KUALA LUMPUR (Dec 17): Malaysia’s economic recovery in 2021 will be underpinned by the effective roll-out of a Covid-19 vaccine, according to the World Bank Group.
In a press conference following the launch of its Malaysia Economic Monitor, World Bank senior economist Shakira Teh Sharifuddin said the growth next year would partly be driven by a low-base effect from 2020.
In terms of sectors, the economist shared that there had been some pickup in the manufacturing sector in the third quarter of the year (3Q20), especially the electrical and electronics (E&E) sector, with the agriculture sector also being fairly resilient.
“Going forward with the gradual reopening of the economy, we expect the improvement to be broad-based; maybe the pace may differ across different sectors but definitely we will see an improvement.
"Obviously, certain sectors would still be affected, for example tourism. But yes, moving forward, our expectation is there will be an improvement in 2021,” she said.
The World Bank is forecasting Malaysia’s economy to grow by 6.7% in 2021 after contracting by 5.8% in 2020. Previously, its gross domestic product (GDP) contraction forecast for 2020 was at 4.9%.
Shakira explained that the greater contraction forecast was made largely due to the reimposition of the conditional movement control order (CMCO), which had an impact on the economy, and by factoring in a larger contraction in 4Q20.
She explained that the 6.7% GDP growth forecast is premised on the effective roll-out of a vaccination programme, continued improvements in exports and a build-up in momentum, particularly in consumption and investment.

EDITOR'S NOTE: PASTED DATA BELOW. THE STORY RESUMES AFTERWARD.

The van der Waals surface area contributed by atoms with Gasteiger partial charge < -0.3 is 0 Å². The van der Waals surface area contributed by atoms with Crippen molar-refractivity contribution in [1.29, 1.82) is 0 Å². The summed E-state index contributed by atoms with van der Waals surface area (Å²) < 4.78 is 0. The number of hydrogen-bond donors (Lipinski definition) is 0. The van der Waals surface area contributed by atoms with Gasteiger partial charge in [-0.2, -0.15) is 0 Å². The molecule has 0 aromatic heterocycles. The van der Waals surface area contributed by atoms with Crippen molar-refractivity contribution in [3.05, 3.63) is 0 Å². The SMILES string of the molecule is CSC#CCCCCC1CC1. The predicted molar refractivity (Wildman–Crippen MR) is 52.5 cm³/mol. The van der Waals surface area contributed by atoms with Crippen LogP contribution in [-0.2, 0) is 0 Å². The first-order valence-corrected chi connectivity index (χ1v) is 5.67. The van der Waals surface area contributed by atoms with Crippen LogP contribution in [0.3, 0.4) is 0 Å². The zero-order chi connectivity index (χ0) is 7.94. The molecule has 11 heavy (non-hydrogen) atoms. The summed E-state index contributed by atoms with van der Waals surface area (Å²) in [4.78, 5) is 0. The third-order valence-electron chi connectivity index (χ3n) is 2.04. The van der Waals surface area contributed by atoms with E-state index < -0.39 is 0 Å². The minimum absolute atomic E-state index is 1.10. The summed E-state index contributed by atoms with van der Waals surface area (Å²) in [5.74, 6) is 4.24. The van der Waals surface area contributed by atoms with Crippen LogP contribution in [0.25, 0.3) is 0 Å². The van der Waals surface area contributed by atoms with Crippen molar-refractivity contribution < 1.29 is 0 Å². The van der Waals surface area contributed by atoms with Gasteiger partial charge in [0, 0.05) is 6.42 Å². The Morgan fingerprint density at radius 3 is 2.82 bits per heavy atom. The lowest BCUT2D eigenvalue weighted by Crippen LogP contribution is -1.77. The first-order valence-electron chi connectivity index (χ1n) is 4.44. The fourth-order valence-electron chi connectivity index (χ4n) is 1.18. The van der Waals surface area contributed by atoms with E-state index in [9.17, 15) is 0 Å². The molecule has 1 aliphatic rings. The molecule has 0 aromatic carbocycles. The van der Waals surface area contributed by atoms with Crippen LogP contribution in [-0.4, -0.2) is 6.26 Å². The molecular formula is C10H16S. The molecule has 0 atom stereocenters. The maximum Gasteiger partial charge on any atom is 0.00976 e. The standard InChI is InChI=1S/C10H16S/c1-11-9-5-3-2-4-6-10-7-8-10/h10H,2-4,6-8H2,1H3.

“Underpinning this is an effective vaccination programme in Malaysia, and we expect the first vaccination to at least go out in the first quarter (1Q21),” Shakira said.
Earlier during her presentation, Shakira said unexpected delays in the roll-out of a Covid-19 vaccine would constitute a downside risk, in addition to ineffective containment of the virus in Malaysia, which could result in movement restrictions being extended.
An elevated number of vulnerable households is another downside risk as the CMCO has placed pressure on businesses and employment. In addition, domestic political uncertainty could serve to constrain private investment, she said.
Conversely, upside risks to the World Bank’s projections include successful containment of the third wave of Covid-19 infections currently being seen and the effective roll-out of a vaccine.
In the near term, containing the current wave of Covid-19 remains the top priority, entailing sustained efforts to ensure smart containment through appropriate measures, she said.
“More importantly, it would also require a more effective and continuous public communication strategy to maintain public support and compliance with these measures, preventing the onset of pandemic fatigue.
"The government should also stand by to provide additional targeted social spending as long as uncertainty remains over the outcome of the pandemic.
"As health risks diminish and the economy recovers, measures to incentivise job creation, investment, [as well as] reskilling and upskilling of workers should be expanded,” she said.
Shakira also said that as economic conditions improve, fiscal policy should focus on rebuilding buffers. The government should increase the level of progressivity of the personal income tax framework while removing exemptions from consumption taxes on non-essential items, she added.
She noted that at the same time, there would be an expansion of the current capital gains tax beyond the property gains tax, while other forms of progressive taxation, such as wealth and carbon taxes, would be explored.
In terms of government spending, there needs to be a focus on containing rising cost of public-sector salaries and pensions, more targeted and in-depth social spending, gradual phasing out of generalised subsidies, and strengthening public investment project selection and management, she added.
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